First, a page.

“Every hospital is at risk in this county,” she said. “If the state cuts charity care, every hospital will suffer.” (For more on how hospitals are coping with financial problems, see this week’s Progress Report insert.)
Manzo said that state will likely support particular hospitals in the state, but allow others to close.
State Sen. Brian Stack, who is a member of the state’s Budget and Appropriations Committee, said, “The governor’s proposed cuts in municipal aid and Charity Care aid for hospitals [reimbursements when hospitals treat the poor during emergencies] leave me concerned that essential local programs will be eliminated and more New Jersey hospitals will close.”
Quigley pointed out that requirements to increase the co-payments made by the poor would discourage people from seeking care early, and result in an increase in emergency room visits. This will increase the cost of care as well as put more people are risk of serious illnesses.
Many of the services cut by the state will put pressure on counties and municipalities to provide services.
“Some of these services are mandated by the state,” Manzo said. “So instead of eliminating the mandates first, the state will cut funding, forcing municipalities to cope with the fiscal impact.”
This means property taxes will go up, he said.
Urban education will take a hit
Programs such as the Star Program, which was introduced by Rep. Albio Sires when still a state assemblyman, may be a thing of the past. The program was designed to help with the cost of tuition for needy kids.
Colleges faced with cuts in aid typically cut services or increase fees.
“We don’t have the details on the budget cuts yet,” Quigley said. “But this budget is everything that Republicans have always wanted.”
Quigley is a member of the Assembly Budget Committee and will soon be doing public hearings. The first of these will be at the Liberty Science Center in Jersey City in early March.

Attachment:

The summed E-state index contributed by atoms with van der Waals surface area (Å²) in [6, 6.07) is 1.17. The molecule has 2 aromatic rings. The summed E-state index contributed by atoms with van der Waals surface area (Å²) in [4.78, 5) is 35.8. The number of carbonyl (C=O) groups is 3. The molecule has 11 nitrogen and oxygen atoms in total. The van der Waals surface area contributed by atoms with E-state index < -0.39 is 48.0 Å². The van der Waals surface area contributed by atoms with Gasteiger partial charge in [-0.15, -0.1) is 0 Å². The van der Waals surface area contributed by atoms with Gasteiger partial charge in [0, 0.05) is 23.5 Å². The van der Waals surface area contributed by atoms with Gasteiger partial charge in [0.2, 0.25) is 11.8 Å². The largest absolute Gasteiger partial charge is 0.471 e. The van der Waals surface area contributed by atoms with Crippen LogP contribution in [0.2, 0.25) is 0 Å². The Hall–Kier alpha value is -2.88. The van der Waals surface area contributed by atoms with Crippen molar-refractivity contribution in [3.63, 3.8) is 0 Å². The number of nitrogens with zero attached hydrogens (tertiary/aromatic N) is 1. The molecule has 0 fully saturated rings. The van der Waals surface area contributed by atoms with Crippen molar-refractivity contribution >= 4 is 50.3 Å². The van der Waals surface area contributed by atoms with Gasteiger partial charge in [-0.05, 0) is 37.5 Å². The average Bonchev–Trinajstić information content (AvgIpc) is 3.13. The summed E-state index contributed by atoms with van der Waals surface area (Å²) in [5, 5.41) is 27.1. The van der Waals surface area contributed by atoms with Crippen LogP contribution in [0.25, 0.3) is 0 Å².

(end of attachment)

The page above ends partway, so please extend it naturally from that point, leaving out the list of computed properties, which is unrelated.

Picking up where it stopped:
She said she intends to sit down with the state commissioners to look at spending habits in an effort to find other cuts that might produce the same amount of savings.
“We’re at the beginning of the process,” she said. “There will be twice-a-week meetings of the budget committee through April, and then in May we’ll see a lot of behind-the-scenes moves.”
Manzo believes that the state needs to shift the burden of supporting schools from property taxes to income-tax payers, to reform the state’s managed healthcare program, and to restructure, rather than pay off, the state debt. “In this economy, this is the wrong time to be paying off the state debt,” he said. “We should be stretching it out until the economy improves, then focus on repaying it.”
Stack agreed. While commending the governor for trying to get the state’s fiscal house in order, he added, “State debt and our pension obligations loom over the budget process and dictate what we can and cannot do as a state.” State Sen. Nicholas Sacco called the budget “very austere.”
Sacco spokesperson Paul Swibinski said, “Obviously, this is a very difficult budget which raises many concerns. For Senator Sacco, the most important concerns are any provisions that would cause property taxes to increase.”